Moores Creek Stage Road Monument, Moores Creek National Battlefield
Meier's Marble and Granite Works, Unspecified
This monument is a 5’ x 8” granite boulder with a polished frame for the inscription and a small relief sculpture of a cannon below. The cannon faces the historic Negro Head Point Road and resides on the battlefield outside the reconstructed earthworks. Originally, the monument rested atop a concrete base that no longer remains.
OLD WILMINGTON AND FAYETTEVILLE STAGE ROAD / ROUTE TAKEN BY BRITISH AND TORY ARMY FROM / CROSS CREEK TO JOIN LORD CORNWALLIS AND / CLINTON AT WILMINGTON. THEY WERE DEFEATED IN / THE BATTLE OF THIS PLACE. 350 WERE CAPTURED / AS PRISONERS OF WAR FEB. 27, 1776
Moores Creek National Battlefield, National Park Service
July 27, 1911
34.458350 , -78.112590 View in Geobrowse
"Old Wilmington and Fayetteville Stage Road," Markeroni.com, (accessed December 10, 2012) Link
Blakenship, Jamie. "Background Study on Fences and Monuments at Moores Creek National Battlefield," (Currie, NC: National Park Service, 1989), accessed December 6, 2012 Link
Capps, Michael A., and Davis, Steven A. "Moores Creek National Battlefield: An Administrative History," (Atlanta, GA: U.S. Dept. of the Interior, National Park Service, Southeast Regional Office, Cultural Resources Stewardship, 1999), accessed December 6, 2012 Link
Carraway, Gertude Sprague. [Scrapbook of clippings and other material dealing with the Moore's Creek battleground celebration and North Carolina's part in the Sesqui-Centennial Exposition at Philadelphia], (1926), accessed December 6, 2012 Link
Hatch, Charles. "Moores Creek National Military Park, North Carolina: the Battle of Moores Creek Bridge," (Washington, D.C.: Office of History and Historic Architecture, 1969), accessed December 6, 2012 Link
Hawes, E. A., Moore, J. F., and Thomas, Charles R. "Ceremonies at the unveiling of the monument upon Moore's Creek battle ground to the women of the Revolution, August, 1907," ([Pender County, N.C.: Moore's Creek Monument Association, 1907]), accessed December 6, 2012 Link
United States Department of the Interior National Park Service. "National Park Service National Register of Historic Places Inventory - Nomination Form [Moore's Creek National Military Park No. 66000070]," (), accessed December 6, 2012 Link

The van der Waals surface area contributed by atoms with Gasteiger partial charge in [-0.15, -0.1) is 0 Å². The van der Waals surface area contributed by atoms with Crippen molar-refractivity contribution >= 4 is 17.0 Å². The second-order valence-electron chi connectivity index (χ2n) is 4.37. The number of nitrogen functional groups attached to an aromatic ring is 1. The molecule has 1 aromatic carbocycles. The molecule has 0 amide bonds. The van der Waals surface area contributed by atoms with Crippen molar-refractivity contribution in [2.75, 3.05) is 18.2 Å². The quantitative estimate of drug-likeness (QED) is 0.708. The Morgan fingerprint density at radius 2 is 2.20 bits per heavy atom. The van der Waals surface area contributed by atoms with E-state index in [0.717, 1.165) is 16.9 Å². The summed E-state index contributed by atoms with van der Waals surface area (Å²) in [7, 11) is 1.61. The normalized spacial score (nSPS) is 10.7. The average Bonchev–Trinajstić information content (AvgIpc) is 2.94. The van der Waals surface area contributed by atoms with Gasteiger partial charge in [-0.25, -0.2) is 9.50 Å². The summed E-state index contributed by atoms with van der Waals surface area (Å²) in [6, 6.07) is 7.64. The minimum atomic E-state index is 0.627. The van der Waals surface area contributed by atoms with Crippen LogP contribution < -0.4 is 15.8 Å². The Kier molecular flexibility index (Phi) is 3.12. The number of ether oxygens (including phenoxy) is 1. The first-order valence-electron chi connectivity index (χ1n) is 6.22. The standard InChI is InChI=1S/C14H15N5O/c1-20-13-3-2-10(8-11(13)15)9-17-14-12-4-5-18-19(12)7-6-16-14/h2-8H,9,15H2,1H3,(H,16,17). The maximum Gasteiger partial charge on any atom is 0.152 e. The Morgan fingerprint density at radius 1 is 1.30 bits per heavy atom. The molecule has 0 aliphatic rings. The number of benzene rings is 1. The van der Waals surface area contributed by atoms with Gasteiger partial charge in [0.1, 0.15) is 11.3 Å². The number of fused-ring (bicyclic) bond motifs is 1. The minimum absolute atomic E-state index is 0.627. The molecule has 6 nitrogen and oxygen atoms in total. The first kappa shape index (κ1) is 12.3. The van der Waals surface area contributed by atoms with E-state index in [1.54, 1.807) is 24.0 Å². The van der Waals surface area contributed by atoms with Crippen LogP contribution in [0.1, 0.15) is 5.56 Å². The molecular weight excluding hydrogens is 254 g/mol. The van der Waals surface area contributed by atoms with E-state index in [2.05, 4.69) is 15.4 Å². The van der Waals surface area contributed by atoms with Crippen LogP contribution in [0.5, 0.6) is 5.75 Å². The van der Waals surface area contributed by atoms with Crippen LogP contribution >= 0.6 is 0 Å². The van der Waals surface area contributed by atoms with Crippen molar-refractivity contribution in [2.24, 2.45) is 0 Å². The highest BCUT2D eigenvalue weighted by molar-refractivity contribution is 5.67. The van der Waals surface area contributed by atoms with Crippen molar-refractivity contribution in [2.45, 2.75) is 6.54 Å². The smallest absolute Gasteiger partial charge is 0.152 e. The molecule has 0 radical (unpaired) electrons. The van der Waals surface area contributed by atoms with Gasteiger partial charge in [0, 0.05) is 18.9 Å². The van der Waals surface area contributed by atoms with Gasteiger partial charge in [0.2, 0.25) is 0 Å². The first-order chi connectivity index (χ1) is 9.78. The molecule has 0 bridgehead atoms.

Wright, Joshua G. "Address delivered at the celebration of the battle of Moore's Creek Bridge, February 27th, 1857: by Joshua G. Wright, Esq.," (Wilmington, N.C.: Fulton & Price, Steam Power Printers, 1857), accessed December 14, 2012 Link
“Among the Dealers: Trade Changes and Work Being Done.” The Reporter, 44 (January 1911), 7, accessed December 14, 2012 Link
“Old Battlefield a National Park,” New York Times (New York, NY), August 22, 1926, 10.
“U.S. Takes over Battle Ground of First Victory in North Carolina,” The Atlanta Constitution (Atlanta, GA), August 12, 1926, 9.
Moores Creek Monumental Association
Old Wilmington and Fayetteville Road Monument
The monument marks the location of the historic Wilmington-Fayetteville road traveled by both the Loyalist and Patriot forces.
According to the National Park Service, there is no evidence that this road was ever used by a stage or if it even connected to Fayetteville.
The monument is located next to the historic Negro Head Point Road on the battlefield.
The monument sits at the intersection of historic trails in a clearing before a forested area.
The monument was moved from its original location on July 26, 1838 for restoration of the original earthworks on the battlefield.
An annual ceremony of the battle of Moores Creek is held in February with historic military demonstrations and reenactments.